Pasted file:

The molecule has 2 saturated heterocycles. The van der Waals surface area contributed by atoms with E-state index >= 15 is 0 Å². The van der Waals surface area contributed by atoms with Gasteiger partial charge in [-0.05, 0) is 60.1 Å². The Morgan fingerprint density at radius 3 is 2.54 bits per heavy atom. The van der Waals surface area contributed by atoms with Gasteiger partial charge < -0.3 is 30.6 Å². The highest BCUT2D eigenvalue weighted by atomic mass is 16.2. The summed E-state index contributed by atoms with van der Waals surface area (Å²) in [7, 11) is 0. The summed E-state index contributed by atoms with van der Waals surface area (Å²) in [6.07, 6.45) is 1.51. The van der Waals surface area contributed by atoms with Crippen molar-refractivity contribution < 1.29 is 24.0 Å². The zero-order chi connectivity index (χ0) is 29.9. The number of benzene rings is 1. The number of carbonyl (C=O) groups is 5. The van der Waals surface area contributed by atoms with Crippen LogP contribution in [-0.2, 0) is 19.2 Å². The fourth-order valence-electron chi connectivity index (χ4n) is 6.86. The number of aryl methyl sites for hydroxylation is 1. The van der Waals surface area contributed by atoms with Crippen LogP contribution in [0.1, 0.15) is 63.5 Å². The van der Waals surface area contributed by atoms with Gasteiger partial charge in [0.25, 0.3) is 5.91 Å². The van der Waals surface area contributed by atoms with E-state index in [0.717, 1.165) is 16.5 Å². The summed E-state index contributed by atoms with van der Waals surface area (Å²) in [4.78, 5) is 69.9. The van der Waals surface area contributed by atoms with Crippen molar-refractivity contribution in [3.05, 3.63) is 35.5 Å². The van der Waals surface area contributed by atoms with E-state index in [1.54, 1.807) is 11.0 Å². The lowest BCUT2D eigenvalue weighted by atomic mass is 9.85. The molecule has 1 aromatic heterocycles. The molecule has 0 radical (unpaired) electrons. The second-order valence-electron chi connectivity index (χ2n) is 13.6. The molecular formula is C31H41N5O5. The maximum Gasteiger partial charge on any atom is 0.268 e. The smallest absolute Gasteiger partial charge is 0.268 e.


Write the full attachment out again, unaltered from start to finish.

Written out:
The molecule has 2 saturated heterocycles. The van der Waals surface area contributed by atoms with E-state index >= 15 is 0 Å². The van der Waals surface area contributed by atoms with Gasteiger partial charge in [-0.05, 0) is 60.1 Å². The Morgan fingerprint density at radius 3 is 2.54 bits per heavy atom. The van der Waals surface area contributed by atoms with Gasteiger partial charge < -0.3 is 30.6 Å². The highest BCUT2D eigenvalue weighted by atomic mass is 16.2. The summed E-state index contributed by atoms with van der Waals surface area (Å²) in [7, 11) is 0. The summed E-state index contributed by atoms with van der Waals surface area (Å²) in [6.07, 6.45) is 1.51. The van der Waals surface area contributed by atoms with Crippen molar-refractivity contribution < 1.29 is 24.0 Å². The zero-order chi connectivity index (χ0) is 29.9. The number of benzene rings is 1. The number of carbonyl (C=O) groups is 5. The van der Waals surface area contributed by atoms with Crippen LogP contribution in [-0.2, 0) is 19.2 Å². The fourth-order valence-electron chi connectivity index (χ4n) is 6.86. The number of aryl methyl sites for hydroxylation is 1. The van der Waals surface area contributed by atoms with Crippen LogP contribution in [0.1, 0.15) is 63.5 Å². The van der Waals surface area contributed by atoms with Gasteiger partial charge in [0.25, 0.3) is 5.91 Å². The van der Waals surface area contributed by atoms with E-state index in [0.717, 1.165) is 16.5 Å². The summed E-state index contributed by atoms with van der Waals surface area (Å²) in [4.78, 5) is 69.9. The van der Waals surface area contributed by atoms with Crippen molar-refractivity contribution in [3.05, 3.63) is 35.5 Å². The van der Waals surface area contributed by atoms with E-state index in [1.54, 1.807) is 11.0 Å². The lowest BCUT2D eigenvalue weighted by atomic mass is 9.85. The molecule has 1 aromatic heterocycles. The molecule has 0 radical (unpaired) electrons. The second-order valence-electron chi connectivity index (χ2n) is 13.6. The molecular formula is C31H41N5O5. The maximum Gasteiger partial charge on any atom is 0.268 e. The smallest absolute Gasteiger partial charge is 0.268 e.